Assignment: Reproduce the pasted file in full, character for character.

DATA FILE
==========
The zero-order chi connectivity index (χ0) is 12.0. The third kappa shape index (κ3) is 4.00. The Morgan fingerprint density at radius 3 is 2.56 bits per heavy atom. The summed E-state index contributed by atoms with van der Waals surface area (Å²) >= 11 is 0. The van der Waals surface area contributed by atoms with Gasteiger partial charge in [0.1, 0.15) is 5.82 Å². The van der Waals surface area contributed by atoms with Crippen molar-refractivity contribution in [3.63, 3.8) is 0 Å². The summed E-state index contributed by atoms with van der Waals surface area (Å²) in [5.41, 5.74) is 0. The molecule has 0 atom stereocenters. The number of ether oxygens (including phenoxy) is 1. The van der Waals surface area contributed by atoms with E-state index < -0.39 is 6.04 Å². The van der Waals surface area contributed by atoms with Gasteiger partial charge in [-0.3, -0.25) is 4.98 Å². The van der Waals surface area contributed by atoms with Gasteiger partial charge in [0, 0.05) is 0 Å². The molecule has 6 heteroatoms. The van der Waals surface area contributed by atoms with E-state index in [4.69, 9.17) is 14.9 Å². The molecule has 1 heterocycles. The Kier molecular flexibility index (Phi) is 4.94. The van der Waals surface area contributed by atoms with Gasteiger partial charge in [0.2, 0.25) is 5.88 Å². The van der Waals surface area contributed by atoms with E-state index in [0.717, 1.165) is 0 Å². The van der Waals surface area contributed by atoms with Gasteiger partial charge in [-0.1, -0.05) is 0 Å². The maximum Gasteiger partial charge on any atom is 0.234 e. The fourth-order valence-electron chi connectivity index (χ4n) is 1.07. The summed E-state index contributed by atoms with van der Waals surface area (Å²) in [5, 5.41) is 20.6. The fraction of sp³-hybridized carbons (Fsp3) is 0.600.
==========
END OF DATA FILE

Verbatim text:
The zero-order chi connectivity index (χ0) is 12.0. The third kappa shape index (κ3) is 4.00. The Morgan fingerprint density at radius 3 is 2.56 bits per heavy atom. The summed E-state index contributed by atoms with van der Waals surface area (Å²) >= 11 is 0. The van der Waals surface area contributed by atoms with Gasteiger partial charge in [0.1, 0.15) is 5.82 Å². The van der Waals surface area contributed by atoms with Crippen molar-refractivity contribution in [3.63, 3.8) is 0 Å². The summed E-state index contributed by atoms with van der Waals surface area (Å²) in [5.41, 5.74) is 0. The molecule has 0 atom stereocenters. The number of ether oxygens (including phenoxy) is 1. The van der Waals surface area contributed by atoms with E-state index < -0.39 is 6.04 Å². The van der Waals surface area contributed by atoms with Gasteiger partial charge in [-0.3, -0.25) is 4.98 Å². The van der Waals surface area contributed by atoms with Gasteiger partial charge in [0, 0.05) is 0 Å². The molecule has 6 heteroatoms. The van der Waals surface area contributed by atoms with E-state index in [4.69, 9.17) is 14.9 Å². The molecule has 1 heterocycles. The Kier molecular flexibility index (Phi) is 4.94. The van der Waals surface area contributed by atoms with Gasteiger partial charge in [0.2, 0.25) is 5.88 Å². The van der Waals surface area contributed by atoms with E-state index in [0.717, 1.165) is 0 Å². The van der Waals surface area contributed by atoms with Gasteiger partial charge in [-0.1, -0.05) is 0 Å². The maximum Gasteiger partial charge on any atom is 0.234 e. The fourth-order valence-electron chi connectivity index (χ4n) is 1.07. The summed E-state index contributed by atoms with van der Waals surface area (Å²) in [5, 5.41) is 20.6. The fraction of sp³-hybridized carbons (Fsp3) is 0.600.